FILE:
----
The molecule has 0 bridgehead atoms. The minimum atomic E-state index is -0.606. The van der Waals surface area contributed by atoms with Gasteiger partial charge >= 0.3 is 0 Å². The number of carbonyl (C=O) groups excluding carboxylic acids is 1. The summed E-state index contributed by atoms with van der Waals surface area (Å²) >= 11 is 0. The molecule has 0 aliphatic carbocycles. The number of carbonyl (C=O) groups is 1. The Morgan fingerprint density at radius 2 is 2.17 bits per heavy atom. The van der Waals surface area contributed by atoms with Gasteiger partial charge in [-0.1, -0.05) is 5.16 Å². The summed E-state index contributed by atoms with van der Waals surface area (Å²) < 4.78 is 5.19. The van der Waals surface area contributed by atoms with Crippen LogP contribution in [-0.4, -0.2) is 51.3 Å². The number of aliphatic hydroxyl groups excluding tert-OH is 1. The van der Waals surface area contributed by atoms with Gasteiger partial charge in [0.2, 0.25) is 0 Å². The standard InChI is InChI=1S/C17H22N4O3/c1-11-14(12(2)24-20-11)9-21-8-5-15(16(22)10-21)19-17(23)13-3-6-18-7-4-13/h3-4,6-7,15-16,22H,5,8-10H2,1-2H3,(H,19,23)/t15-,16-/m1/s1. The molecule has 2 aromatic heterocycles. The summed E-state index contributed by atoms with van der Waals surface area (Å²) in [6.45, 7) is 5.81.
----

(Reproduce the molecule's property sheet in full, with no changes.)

The molecule has 0 bridgehead atoms. The minimum atomic E-state index is -0.606. The van der Waals surface area contributed by atoms with Gasteiger partial charge >= 0.3 is 0 Å². The number of carbonyl (C=O) groups excluding carboxylic acids is 1. The summed E-state index contributed by atoms with van der Waals surface area (Å²) >= 11 is 0. The molecule has 0 aliphatic carbocycles. The number of carbonyl (C=O) groups is 1. The Morgan fingerprint density at radius 2 is 2.17 bits per heavy atom. The van der Waals surface area contributed by atoms with Gasteiger partial charge in [-0.1, -0.05) is 5.16 Å². The summed E-state index contributed by atoms with van der Waals surface area (Å²) < 4.78 is 5.19. The van der Waals surface area contributed by atoms with Crippen LogP contribution in [-0.4, -0.2) is 51.3 Å². The number of aliphatic hydroxyl groups excluding tert-OH is 1. The van der Waals surface area contributed by atoms with Gasteiger partial charge in [0.2, 0.25) is 0 Å². The standard InChI is InChI=1S/C17H22N4O3/c1-11-14(12(2)24-20-11)9-21-8-5-15(16(22)10-21)19-17(23)13-3-6-18-7-4-13/h3-4,6-7,15-16,22H,5,8-10H2,1-2H3,(H,19,23)/t15-,16-/m1/s1. The molecule has 2 aromatic heterocycles. The summed E-state index contributed by atoms with van der Waals surface area (Å²) in [6.45, 7) is 5.81.